Psychological distress symptoms of individuals seeking HIV-related psychosocial support in western Kenya

M. Reece, E. Shacham, P. Monahan, V. Yebei, W. O. Ong'Or, O. Omollo, C. Ojwang

Research output: Contribution to journalArticlepeer-review

23 Scopus citations


While researchers in many western countries have documented the nature of psychological distress that is commonly present among individuals living with HIV, there has been virtually no research on the same topic among other high prevalence areas of the world, particularly in countries like Kenya. This study sought to document the nature of psychological distress among 397 individuals living with HIV in western Kenya and who were participating in psychosocial support groups in conjunction with their enrolment in HIV-related treatment. Psychological distress was assessed using the Brief Symptom Inventory (BSI), a 53-item self-report psychological inventory that asks individuals to recall symptoms experienced in the prior seven days. The levels of psychological distress in this sample were moderate with a substantial proportion of participants meeting the criteria that suggested a need for further psychiatric evaluation. Findings support the need for further assessments of the range and nature of psychological distress among the diverse communities of countries like Kenya and the need for greater attention to the inclusion of mental health services in the rapidly developing treatment and prevention programs in this region of the world.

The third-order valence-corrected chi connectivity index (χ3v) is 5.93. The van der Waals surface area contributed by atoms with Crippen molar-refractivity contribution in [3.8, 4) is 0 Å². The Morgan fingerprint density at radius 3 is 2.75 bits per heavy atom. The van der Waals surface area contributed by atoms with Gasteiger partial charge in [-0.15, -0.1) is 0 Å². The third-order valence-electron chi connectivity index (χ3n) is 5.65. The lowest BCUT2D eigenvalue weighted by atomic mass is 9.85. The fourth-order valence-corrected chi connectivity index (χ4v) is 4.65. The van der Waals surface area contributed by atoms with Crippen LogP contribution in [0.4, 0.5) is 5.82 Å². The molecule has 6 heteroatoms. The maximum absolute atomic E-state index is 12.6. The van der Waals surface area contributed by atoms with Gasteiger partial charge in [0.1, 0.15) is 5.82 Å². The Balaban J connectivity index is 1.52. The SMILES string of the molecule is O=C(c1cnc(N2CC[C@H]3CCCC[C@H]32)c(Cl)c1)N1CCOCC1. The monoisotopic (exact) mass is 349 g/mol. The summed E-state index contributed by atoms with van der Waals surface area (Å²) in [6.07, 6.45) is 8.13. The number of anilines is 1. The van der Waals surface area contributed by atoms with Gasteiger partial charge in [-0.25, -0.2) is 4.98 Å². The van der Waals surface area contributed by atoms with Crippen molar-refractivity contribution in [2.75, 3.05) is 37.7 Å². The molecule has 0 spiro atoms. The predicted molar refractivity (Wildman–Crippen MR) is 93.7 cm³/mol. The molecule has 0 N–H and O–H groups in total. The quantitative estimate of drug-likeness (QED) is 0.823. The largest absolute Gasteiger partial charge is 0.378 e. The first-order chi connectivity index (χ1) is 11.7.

Original languageEnglish (US)
Pages (from-to)1194-1200
Number of pages7
JournalAIDS Care - Psychological and Socio-Medical Aspects of AIDS/HIV
Issue number10
StatePublished - Nov 1 2007

ASJC Scopus subject areas

  • Social Psychology
  • Health(social science)
  • Public Health, Environmental and Occupational Health

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